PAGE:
Some Hollywood residents in opposition of the proposed update to the Hollywood Community Plan have organized into group and created SaveHollywood.org, a website with a petition to air their concerns.
They have spoken up throughout the review process and planned to speak up at the Planning Land Use and Management Committee meeting Tuesday afternoon.
Fran Reichenbach, one of the group's organizers says its members live in Hollywood and span from the mid-Wilshire area to the Valley. They call themselves "People for Livable Communities" because of the far-reaching impact they believe Hollywood's proposed plan will have on future updates throughout Los Angeles.
"What were seeing is decaying infrastructure, a budget that's so very strapped we can't even afford the type of emergency response we need and yet [city planners] are adding density, adding people where they are not, to areas that cannot sustain that density. The Hollywood Community Plan does not mitigate or plan for improving the infrastructure or expanding emergency response for an overpopulated area... This is a community plan built for developers...that plan is a public safety hazard it should be blown up."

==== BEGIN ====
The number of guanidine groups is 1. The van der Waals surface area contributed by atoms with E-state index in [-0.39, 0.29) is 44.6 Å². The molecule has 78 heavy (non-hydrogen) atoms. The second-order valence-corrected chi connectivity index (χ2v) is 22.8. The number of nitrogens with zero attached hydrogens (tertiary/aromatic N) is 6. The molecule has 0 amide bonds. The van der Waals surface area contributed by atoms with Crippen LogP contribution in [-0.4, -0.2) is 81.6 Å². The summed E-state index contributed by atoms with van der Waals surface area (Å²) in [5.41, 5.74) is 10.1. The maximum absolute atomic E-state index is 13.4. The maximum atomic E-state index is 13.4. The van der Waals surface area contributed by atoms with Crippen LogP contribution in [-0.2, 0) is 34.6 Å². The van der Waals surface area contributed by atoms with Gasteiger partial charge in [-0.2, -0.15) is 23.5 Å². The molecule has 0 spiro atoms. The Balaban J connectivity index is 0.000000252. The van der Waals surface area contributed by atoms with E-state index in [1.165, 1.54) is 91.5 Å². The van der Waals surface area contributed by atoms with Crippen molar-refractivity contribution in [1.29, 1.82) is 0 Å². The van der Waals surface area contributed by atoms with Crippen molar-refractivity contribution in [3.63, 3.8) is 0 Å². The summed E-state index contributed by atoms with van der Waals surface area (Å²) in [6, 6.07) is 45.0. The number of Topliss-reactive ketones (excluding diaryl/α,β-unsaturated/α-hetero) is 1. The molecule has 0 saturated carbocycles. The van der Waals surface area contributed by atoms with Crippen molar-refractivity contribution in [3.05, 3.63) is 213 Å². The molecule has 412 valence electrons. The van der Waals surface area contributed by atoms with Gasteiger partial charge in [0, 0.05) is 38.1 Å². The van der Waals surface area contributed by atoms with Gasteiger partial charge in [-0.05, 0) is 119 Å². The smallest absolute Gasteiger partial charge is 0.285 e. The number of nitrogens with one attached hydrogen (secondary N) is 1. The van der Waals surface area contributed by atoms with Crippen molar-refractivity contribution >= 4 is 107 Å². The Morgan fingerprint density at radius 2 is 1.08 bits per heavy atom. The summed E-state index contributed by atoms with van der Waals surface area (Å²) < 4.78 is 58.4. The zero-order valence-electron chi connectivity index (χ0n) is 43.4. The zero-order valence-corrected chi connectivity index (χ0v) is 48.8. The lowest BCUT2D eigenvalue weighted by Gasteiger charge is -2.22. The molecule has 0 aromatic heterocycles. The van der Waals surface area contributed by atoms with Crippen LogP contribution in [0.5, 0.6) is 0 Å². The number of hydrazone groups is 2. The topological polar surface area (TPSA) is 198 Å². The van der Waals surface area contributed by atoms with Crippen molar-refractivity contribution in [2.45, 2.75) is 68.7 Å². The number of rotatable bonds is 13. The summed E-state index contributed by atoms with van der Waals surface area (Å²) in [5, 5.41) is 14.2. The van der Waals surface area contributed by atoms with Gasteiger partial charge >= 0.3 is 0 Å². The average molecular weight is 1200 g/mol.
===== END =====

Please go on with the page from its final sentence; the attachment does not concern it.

The group's online petition has gained more than 915 signatures since it was created on April 9. They hope to collect 1,000. It states:
Stop the Hollywood Community Plan in its current form. Help us maintain our community, and improve infrastructure and services rather than increasing density, traffic, noise and congestion.
The Hollywood Community Plan will diminish the quality of life for all residents — current and future. Variances and established height limits to protect environmental impact will be waived. Coordination with emergency services, public transportation and community facilities is a MUST. This is a developer's dream. Developers will be able to Manhattanize Hollywood with residents having little recourse to object. The Plan is based on flawed data as the City of Los Angeles contends that the population of Hollywood will increase to 250,000 by 2030. When in fact it has steadily decreased — more than 7% over the last 20 years — with no indication of growth.
Discuss: Planning to attend today's meeting? Are you in favor or in opposition of the proposed update? Leave your thoughts in the comment section below. You may also submit "letters to the editor" to lindsey.baguio[at]patch.com.